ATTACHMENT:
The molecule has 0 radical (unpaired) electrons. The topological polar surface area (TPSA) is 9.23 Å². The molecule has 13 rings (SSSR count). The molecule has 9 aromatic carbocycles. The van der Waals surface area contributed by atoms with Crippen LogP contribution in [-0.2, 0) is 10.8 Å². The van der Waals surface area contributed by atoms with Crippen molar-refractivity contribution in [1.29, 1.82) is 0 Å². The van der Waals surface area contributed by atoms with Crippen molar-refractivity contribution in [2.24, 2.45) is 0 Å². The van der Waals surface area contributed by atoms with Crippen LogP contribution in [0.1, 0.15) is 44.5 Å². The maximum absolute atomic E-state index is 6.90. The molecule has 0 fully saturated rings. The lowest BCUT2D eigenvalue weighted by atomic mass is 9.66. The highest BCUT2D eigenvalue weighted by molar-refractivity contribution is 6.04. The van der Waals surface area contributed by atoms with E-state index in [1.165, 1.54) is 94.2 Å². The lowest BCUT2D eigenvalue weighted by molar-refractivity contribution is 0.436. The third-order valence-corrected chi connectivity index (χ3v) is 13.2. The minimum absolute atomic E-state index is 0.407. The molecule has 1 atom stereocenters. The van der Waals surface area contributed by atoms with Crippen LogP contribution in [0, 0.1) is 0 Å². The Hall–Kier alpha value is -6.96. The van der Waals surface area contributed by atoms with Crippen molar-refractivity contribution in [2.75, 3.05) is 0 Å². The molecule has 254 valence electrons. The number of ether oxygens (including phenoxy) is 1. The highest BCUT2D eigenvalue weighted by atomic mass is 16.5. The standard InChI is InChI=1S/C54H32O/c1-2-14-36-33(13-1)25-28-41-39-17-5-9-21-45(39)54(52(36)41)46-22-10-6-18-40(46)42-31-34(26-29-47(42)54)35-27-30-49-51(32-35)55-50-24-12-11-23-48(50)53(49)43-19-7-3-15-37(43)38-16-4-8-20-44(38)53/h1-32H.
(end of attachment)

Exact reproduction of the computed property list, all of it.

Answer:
The molecule has 0 radical (unpaired) electrons. The topological polar surface area (TPSA) is 9.23 Å². The molecule has 13 rings (SSSR count). The molecule has 9 aromatic carbocycles. The van der Waals surface area contributed by atoms with Crippen LogP contribution in [-0.2, 0) is 10.8 Å². The van der Waals surface area contributed by atoms with Crippen molar-refractivity contribution in [1.29, 1.82) is 0 Å². The van der Waals surface area contributed by atoms with Crippen molar-refractivity contribution in [2.24, 2.45) is 0 Å². The van der Waals surface area contributed by atoms with Crippen LogP contribution in [0.1, 0.15) is 44.5 Å². The maximum absolute atomic E-state index is 6.90. The molecule has 0 fully saturated rings. The lowest BCUT2D eigenvalue weighted by atomic mass is 9.66. The highest BCUT2D eigenvalue weighted by molar-refractivity contribution is 6.04. The van der Waals surface area contributed by atoms with E-state index in [1.165, 1.54) is 94.2 Å². The lowest BCUT2D eigenvalue weighted by molar-refractivity contribution is 0.436. The third-order valence-corrected chi connectivity index (χ3v) is 13.2. The minimum absolute atomic E-state index is 0.407. The molecule has 1 atom stereocenters. The van der Waals surface area contributed by atoms with Crippen LogP contribution in [0, 0.1) is 0 Å². The Hall–Kier alpha value is -6.96. The van der Waals surface area contributed by atoms with Crippen molar-refractivity contribution in [2.75, 3.05) is 0 Å². The molecule has 254 valence electrons. The number of ether oxygens (including phenoxy) is 1. The highest BCUT2D eigenvalue weighted by atomic mass is 16.5. The standard InChI is InChI=1S/C54H32O/c1-2-14-36-33(13-1)25-28-41-39-17-5-9-21-45(39)54(52(36)41)46-22-10-6-18-40(46)42-31-34(26-29-47(42)54)35-27-30-49-51(32-35)55-50-24-12-11-23-48(50)53(49)43-19-7-3-15-37(43)38-16-4-8-20-44(38)53/h1-32H.